The Glass Painter’s Daughter is a glorious book about love, loss, redemption and reconciliation.  If that makes it sound dull and worthy, then the fault lies entirely with me.   It’s romance for grown-ups, tinged with sadness and bathed in multi-coloured light, with Elgar as its soundtrack and angels presiding.  What more could you ask?

Pocket Books.  Simon and Schuster.  2009.  ISBN: 978-1-84739-140-7.  450pp.

Last week, Moira reviewed the winning novel, Lucy Dillon’s Lost Dogs and Lonely Hearts.  Next week, she’ll be looking at Miranda Dickinson’s A Fairy Tale of New York.

9 comments on “The Glass Painter’s Daughter by Rachel Hore

  1. annebrooke
    March 25, 2010

    Sounds wonderful, Moira! Do you think this is one I might like, allergic to romance as I am?!

    🙂

    Axxx

  2. Moira
    March 25, 2010

    You might, Anne – but don’t quote me on that! It’s well towards the lit fic end of the romantic fiction scale. I haven’t read Rachel’s previous two books – The Dream House and The Memory Garden – but I intend to. I really like the way she writes.

  3. annebrooke
    March 25, 2010

    Thanks, Moira! Definitely one for my list then 🙂 Axxx

  4. Nikki
    March 25, 2010

    I’ve picked this up and put it down so many times, intrigued by the blurb and then the front cover (yes, I was seduced by the cover!). I won’t put it down again next time!

  5. Jackie
    March 25, 2010

    This sounds very appealing, the arty stuff would definitely be of interest & I like the historical aspect as well. Definitely looking for this one.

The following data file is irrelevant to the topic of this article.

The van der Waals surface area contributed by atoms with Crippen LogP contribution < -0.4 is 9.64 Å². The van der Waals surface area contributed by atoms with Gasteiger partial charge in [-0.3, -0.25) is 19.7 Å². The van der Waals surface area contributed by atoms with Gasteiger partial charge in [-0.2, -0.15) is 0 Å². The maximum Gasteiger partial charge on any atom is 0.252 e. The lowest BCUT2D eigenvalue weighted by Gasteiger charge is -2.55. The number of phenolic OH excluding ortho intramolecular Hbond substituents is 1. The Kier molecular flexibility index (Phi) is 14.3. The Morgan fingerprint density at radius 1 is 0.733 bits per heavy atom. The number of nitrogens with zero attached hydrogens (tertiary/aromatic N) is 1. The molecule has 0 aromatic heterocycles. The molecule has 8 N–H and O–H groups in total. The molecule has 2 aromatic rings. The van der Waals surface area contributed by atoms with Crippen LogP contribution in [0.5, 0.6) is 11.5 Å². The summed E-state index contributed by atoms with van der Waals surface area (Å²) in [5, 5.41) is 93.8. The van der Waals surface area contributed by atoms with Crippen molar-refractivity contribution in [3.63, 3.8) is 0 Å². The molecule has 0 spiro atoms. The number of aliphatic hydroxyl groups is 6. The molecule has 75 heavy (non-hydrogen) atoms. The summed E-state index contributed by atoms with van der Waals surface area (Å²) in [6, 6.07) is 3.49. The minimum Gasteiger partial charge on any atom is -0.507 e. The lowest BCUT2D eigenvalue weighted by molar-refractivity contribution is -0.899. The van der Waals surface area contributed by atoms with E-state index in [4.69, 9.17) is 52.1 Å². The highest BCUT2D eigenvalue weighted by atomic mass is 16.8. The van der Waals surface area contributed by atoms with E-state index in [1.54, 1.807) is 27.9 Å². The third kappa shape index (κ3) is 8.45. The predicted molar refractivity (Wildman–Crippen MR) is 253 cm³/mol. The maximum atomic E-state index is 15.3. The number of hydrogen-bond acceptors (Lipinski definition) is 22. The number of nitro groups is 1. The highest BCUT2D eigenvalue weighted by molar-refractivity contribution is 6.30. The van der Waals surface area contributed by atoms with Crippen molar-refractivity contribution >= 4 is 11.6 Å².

It was quite a poetic review, Moira, it practically sang, which was quite appropriate.

  6. Hilary
    March 26, 2010

    Oh, have to read this! Stained glass and choral music – and what sounds like intriguing structure and entwined stories.

    I wonder what connection she has to the world of stained glass. In my parish church, one of our 19th century angels was smashed (by a vagabond who broke in and was found asleep behind the altar). Somebody somewhere restored it beautifully – I can’t tell what’s original and what’s new.

  7. Lisa
    March 26, 2010

    “It’s romance for grown-ups, tinged with sadness and bathed in multi-coloured light.” What a gorgeous description, Moira. Beautifully-entwined stories AND stained glass – you know I’ll have to buy this one now. Great review.

  8. Pingback: Fairytale of New York by Miranda Dickinson « Vulpes Libris

  9. elizabethashworth
    May 29, 2010

    I’ve just read The Glass Painter’s Daughter. I thought it was well written and had much more depth than you might expect from something labelled romantic fiction. It was much more than a romance. It was about a woman’s struggle to come to terms with her past and her identity – and I enjoyed the way the ‘angelic’ theme was repeated throughout the story. I also learned a fair bit about constructing stained glass windows. I would definitely recommend it.

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  • (The header image is from Aesop's Fables, illustrated by Francis Barlow (1666), and appears courtesy of the Digital and Multimedia Center at the Michigan State University Libraries.)